Although the treated water from site 6 in the Jiqui pond did not produce a significant genotoxic response, there was some indication of genotoxic potential. Chlorination is a common water disinfectant method which is able to reduce microbial water pollution, but which can also produce genotoxic and toxic compounds if precursors are present in the water to be treated and the level of chlorine is high (Komulainen, 2004). Surface water can contain variable levels of organic matter, including humic acids that are the main source of potentially toxic by-products of disinfection with chlorine, which can react with such compounds. The major chlorination by-products that have been the object of intensive evaluation are the trihalomethanes, halogenated acetic acids and chlorinated furanones, most of which are known carcinogens, although the cellular mechanisms of their carcinogenicity are poorly understood (Komulainen, 2004). Some authors have also used plant assay to assess the genotoxicity induced by the by-products of disinfection, with positive results having been obtained in A. cepa and Tradescantia assays with carboxylic acids and halogenated derivatives of peracetic acid, sodium hypochlorite and chlorine dioxide (Monarca et al., 2002; Monarca et al., 2003; Monarca et al., 2005).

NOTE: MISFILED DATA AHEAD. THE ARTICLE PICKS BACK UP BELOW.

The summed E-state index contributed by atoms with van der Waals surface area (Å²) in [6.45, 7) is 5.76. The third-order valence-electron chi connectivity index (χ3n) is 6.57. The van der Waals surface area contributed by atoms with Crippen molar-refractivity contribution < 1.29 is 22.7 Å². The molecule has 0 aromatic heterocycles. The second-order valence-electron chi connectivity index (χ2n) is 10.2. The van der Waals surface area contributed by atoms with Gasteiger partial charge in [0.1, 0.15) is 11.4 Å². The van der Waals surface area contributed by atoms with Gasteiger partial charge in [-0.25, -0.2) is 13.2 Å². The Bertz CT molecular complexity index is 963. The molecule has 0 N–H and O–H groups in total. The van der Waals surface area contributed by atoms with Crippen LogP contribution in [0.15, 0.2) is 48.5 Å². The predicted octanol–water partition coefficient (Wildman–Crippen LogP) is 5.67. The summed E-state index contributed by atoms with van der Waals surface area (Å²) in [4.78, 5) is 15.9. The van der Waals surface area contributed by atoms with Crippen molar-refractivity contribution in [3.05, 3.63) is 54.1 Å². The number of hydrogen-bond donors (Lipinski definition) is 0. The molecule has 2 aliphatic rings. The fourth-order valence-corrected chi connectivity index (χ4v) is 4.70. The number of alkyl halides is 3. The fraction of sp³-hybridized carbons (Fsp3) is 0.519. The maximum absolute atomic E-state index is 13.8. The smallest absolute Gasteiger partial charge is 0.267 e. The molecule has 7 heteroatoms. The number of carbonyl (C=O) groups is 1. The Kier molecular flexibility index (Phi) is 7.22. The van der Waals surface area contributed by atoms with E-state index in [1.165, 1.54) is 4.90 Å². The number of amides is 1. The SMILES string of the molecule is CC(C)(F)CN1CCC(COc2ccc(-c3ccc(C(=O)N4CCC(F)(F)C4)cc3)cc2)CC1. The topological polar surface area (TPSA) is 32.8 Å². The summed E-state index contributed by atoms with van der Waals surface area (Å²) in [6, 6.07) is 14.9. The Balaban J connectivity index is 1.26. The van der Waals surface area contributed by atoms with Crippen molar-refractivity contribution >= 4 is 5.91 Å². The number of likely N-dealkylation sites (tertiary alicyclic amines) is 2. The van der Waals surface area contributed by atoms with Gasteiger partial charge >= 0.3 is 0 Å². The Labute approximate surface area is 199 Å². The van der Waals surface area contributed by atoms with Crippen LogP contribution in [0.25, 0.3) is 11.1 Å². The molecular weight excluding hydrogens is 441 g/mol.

This report is the first to evaluate the genotoxicity of environmental samples from northeast Brazil, a region with deficiencies in basic sanitation and the treatment and disposal of urban-industrial and agriculture wastes. Our results indicate that Pitimbu river water contains significant levels of genotoxic activity.


We thank Dr. Siegfried Knasmüller (Medical University of Vienna) and Dr. Eryvaldo Sócrates Tabosa do Egito (Universidade Federal do Rio Grande do Norte) for the critical reading of this article, Dr. Luis Alberto Lira Soares (Universidade Federal do Rio Grande do Norte) for his contribution to the statistical analysis used in this work and Glenn Haves for editing this manuscript (American Language Program of the University of Georgia). This work was funded by the Banco do Nordeste (Brazil) and CT-Hidro/CNPq (Brazil). LFAL is grateful for a CNPq fellowship.

Received: March 27, 2006; Accepted: September 13, 2006.

Associate Editor: Catarina S. Takahashi

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  • Send correspondence to
    Lucymara Fassarella Agnez Lima
    Departamento de Biologia Celular e Genética
    Centro de Biociências
    59072-970 Universidade Federal do Rio Grande do Norte, Natal, RN, Brazil
  • Publication Dates

    • Publication in this collection
      04 June 2007
    • Date of issue
      Mar 2007


    • Received
      27 Mar 2006
    • Accepted
      13 Sept 2006